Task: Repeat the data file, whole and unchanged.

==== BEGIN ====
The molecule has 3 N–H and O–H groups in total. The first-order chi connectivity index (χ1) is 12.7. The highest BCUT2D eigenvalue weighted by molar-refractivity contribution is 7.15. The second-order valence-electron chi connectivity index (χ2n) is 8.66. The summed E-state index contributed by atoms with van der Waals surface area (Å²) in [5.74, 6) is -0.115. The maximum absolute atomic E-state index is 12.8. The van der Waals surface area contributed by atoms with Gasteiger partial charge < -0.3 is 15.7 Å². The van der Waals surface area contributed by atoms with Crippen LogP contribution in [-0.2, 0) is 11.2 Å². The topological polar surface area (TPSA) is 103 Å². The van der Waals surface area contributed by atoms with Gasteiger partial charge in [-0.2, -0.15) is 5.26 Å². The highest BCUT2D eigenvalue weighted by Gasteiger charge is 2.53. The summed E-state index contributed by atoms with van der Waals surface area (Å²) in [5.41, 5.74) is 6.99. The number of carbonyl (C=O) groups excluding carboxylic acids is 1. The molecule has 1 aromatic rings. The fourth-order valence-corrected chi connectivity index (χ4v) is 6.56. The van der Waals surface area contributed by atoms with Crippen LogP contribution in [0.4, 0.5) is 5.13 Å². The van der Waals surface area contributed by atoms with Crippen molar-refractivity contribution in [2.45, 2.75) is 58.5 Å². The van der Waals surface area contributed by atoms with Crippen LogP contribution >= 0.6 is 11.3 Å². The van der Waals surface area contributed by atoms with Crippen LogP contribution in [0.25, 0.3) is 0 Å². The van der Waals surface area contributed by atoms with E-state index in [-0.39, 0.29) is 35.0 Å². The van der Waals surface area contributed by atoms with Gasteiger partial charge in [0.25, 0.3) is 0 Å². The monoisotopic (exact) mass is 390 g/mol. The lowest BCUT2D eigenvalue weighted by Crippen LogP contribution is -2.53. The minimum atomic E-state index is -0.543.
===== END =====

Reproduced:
The molecule has 3 N–H and O–H groups in total. The first-order chi connectivity index (χ1) is 12.7. The highest BCUT2D eigenvalue weighted by molar-refractivity contribution is 7.15. The second-order valence-electron chi connectivity index (χ2n) is 8.66. The summed E-state index contributed by atoms with van der Waals surface area (Å²) in [5.74, 6) is -0.115. The maximum absolute atomic E-state index is 12.8. The van der Waals surface area contributed by atoms with Gasteiger partial charge < -0.3 is 15.7 Å². The van der Waals surface area contributed by atoms with Crippen LogP contribution in [-0.2, 0) is 11.2 Å². The topological polar surface area (TPSA) is 103 Å². The van der Waals surface area contributed by atoms with Gasteiger partial charge in [-0.2, -0.15) is 5.26 Å². The highest BCUT2D eigenvalue weighted by Gasteiger charge is 2.53. The summed E-state index contributed by atoms with van der Waals surface area (Å²) in [5.41, 5.74) is 6.99. The number of carbonyl (C=O) groups excluding carboxylic acids is 1. The molecule has 1 aromatic rings. The fourth-order valence-corrected chi connectivity index (χ4v) is 6.56. The van der Waals surface area contributed by atoms with Crippen LogP contribution in [0.4, 0.5) is 5.13 Å². The van der Waals surface area contributed by atoms with Crippen molar-refractivity contribution in [2.45, 2.75) is 58.5 Å². The van der Waals surface area contributed by atoms with Crippen LogP contribution >= 0.6 is 11.3 Å². The van der Waals surface area contributed by atoms with Crippen LogP contribution in [0.25, 0.3) is 0 Å². The van der Waals surface area contributed by atoms with E-state index in [-0.39, 0.29) is 35.0 Å². The van der Waals surface area contributed by atoms with Gasteiger partial charge in [0.25, 0.3) is 0 Å². The monoisotopic (exact) mass is 390 g/mol. The lowest BCUT2D eigenvalue weighted by Crippen LogP contribution is -2.53. The minimum atomic E-state index is -0.543.